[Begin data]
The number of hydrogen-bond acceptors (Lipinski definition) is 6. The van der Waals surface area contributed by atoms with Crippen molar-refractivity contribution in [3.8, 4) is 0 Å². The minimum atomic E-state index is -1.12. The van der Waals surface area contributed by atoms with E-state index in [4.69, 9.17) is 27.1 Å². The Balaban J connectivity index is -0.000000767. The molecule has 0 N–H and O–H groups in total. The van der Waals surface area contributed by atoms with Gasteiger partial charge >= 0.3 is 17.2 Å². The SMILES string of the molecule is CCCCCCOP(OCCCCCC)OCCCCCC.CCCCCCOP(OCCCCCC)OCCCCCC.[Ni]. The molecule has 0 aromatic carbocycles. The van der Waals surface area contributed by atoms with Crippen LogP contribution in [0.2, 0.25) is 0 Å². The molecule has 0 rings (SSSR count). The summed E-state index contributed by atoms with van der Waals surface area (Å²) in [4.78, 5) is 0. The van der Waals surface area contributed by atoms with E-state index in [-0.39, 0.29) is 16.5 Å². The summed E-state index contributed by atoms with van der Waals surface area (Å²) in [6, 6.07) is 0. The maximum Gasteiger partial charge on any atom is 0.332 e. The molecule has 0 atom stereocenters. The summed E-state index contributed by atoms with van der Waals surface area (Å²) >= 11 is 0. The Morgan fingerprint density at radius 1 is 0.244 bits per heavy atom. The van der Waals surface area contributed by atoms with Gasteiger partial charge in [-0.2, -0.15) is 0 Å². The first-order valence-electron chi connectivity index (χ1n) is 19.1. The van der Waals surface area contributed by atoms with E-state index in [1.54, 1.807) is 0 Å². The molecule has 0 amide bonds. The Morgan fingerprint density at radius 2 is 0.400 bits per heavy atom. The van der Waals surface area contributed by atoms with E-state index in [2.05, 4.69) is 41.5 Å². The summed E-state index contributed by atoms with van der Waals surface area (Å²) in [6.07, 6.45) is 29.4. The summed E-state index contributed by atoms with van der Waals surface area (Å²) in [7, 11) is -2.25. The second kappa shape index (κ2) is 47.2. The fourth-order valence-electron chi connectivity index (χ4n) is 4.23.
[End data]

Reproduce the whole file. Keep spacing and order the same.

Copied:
The number of hydrogen-bond acceptors (Lipinski definition) is 6. The van der Waals surface area contributed by atoms with Crippen molar-refractivity contribution in [3.8, 4) is 0 Å². The minimum atomic E-state index is -1.12. The van der Waals surface area contributed by atoms with E-state index in [4.69, 9.17) is 27.1 Å². The Balaban J connectivity index is -0.000000767. The molecule has 0 N–H and O–H groups in total. The van der Waals surface area contributed by atoms with Gasteiger partial charge >= 0.3 is 17.2 Å². The SMILES string of the molecule is CCCCCCOP(OCCCCCC)OCCCCCC.CCCCCCOP(OCCCCCC)OCCCCCC.[Ni]. The molecule has 0 aromatic carbocycles. The van der Waals surface area contributed by atoms with Crippen LogP contribution in [0.2, 0.25) is 0 Å². The molecule has 0 rings (SSSR count). The summed E-state index contributed by atoms with van der Waals surface area (Å²) in [4.78, 5) is 0. The van der Waals surface area contributed by atoms with E-state index in [-0.39, 0.29) is 16.5 Å². The summed E-state index contributed by atoms with van der Waals surface area (Å²) in [6, 6.07) is 0. The maximum Gasteiger partial charge on any atom is 0.332 e. The molecule has 0 atom stereocenters. The summed E-state index contributed by atoms with van der Waals surface area (Å²) >= 11 is 0. The Morgan fingerprint density at radius 1 is 0.244 bits per heavy atom. The van der Waals surface area contributed by atoms with Gasteiger partial charge in [-0.2, -0.15) is 0 Å². The first-order valence-electron chi connectivity index (χ1n) is 19.1. The van der Waals surface area contributed by atoms with E-state index in [1.54, 1.807) is 0 Å². The molecule has 0 amide bonds. The Morgan fingerprint density at radius 2 is 0.400 bits per heavy atom. The van der Waals surface area contributed by atoms with E-state index in [2.05, 4.69) is 41.5 Å². The summed E-state index contributed by atoms with van der Waals surface area (Å²) in [6.07, 6.45) is 29.4. The summed E-state index contributed by atoms with van der Waals surface area (Å²) in [7, 11) is -2.25. The second kappa shape index (κ2) is 47.2. The fourth-order valence-electron chi connectivity index (χ4n) is 4.23.